African Biosafety Stakeholders Meet to Discuss Emerging Biosafety LegislationApril 20, 2011
A meeting of biosafety service providers in Africa together with focal points took place in Nairobi, Kenya from April 11 to 12, 2011. The meeting was the third biosafety coordination meeting one year after the second one held in Ouagadougou, Burkina Faso on April 9, 2010. Representatives from 12 biosafety initiatives and focal points from 12 countries attended the two-day meeting which was organized by the AU-NEPAD Agency ABNE, in collaboration with the IFPRI/Program for Biosafety System (PBS).
Up for discussion was the coordination and collaboration among service providers in the area of Biosafety programming. Participants shared insights and reflections that could inform organizations and individuals involved in Biosafety; facilitated the establishment of workable agricultural biotechnology regulatory frameworks through a platform that would synergize work on emerging Biosafety legislations in Africa; and promoted information sharing on the Sub-Regional Framework on Biosafety, to improve the capacity of member states for Biosafety administration and management.
During the meeting, it was emphasized that African countries must develop workable regulatory frameworks that are science-based, predictable, transparent and balanced. Discussions focused on the assessment of the legislative environment of COMESA and ECOWAS countries, the critical issues in legislating biotechnology in Africa focusing on country experiences, challenges,and lessons learned. The Nagoya-Kuala Lumpur Supplementary Protocol and the industry position as revealed in the compact were also shared. To minimize duplication, participants agreed to establish an information exchange platform across various biosafety initiatives through annual meetings; exchange of work plans among service providers, and cost-sharing among listservs. It was concurred that strategies for preparatory meetings for stakeholders on Nagoya outcomes such as environmental risk assessment, socio-economics at both country and regional levels be developed.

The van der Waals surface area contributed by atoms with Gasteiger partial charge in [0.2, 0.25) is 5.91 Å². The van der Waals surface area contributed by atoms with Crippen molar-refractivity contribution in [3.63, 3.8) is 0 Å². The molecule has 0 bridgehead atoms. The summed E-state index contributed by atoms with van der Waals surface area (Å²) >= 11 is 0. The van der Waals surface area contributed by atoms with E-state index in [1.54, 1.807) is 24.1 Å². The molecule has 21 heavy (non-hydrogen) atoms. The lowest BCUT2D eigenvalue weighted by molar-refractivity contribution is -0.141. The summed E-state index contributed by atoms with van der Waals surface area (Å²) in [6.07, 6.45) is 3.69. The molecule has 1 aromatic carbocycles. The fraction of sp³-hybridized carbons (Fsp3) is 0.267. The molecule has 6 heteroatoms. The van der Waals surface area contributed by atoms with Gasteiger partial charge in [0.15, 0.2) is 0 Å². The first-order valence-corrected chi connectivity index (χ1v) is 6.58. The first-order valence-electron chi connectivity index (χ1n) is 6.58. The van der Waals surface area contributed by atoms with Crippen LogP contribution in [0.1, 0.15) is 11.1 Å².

Participants recommended continuous capacity strengthening for regulators and other stakeholders involved in biosafety legislation processes. They also proposed to develop training information kits or manuals for regulators. A working group was formed and timelines agreed upon for activities to be carried out jointly by the service providers.
For more information, contact Prof. Diran Makinde, Director of the AU-NEPAD Agency African Biosafety Network of Expertise at firstname.lastname@example.org.
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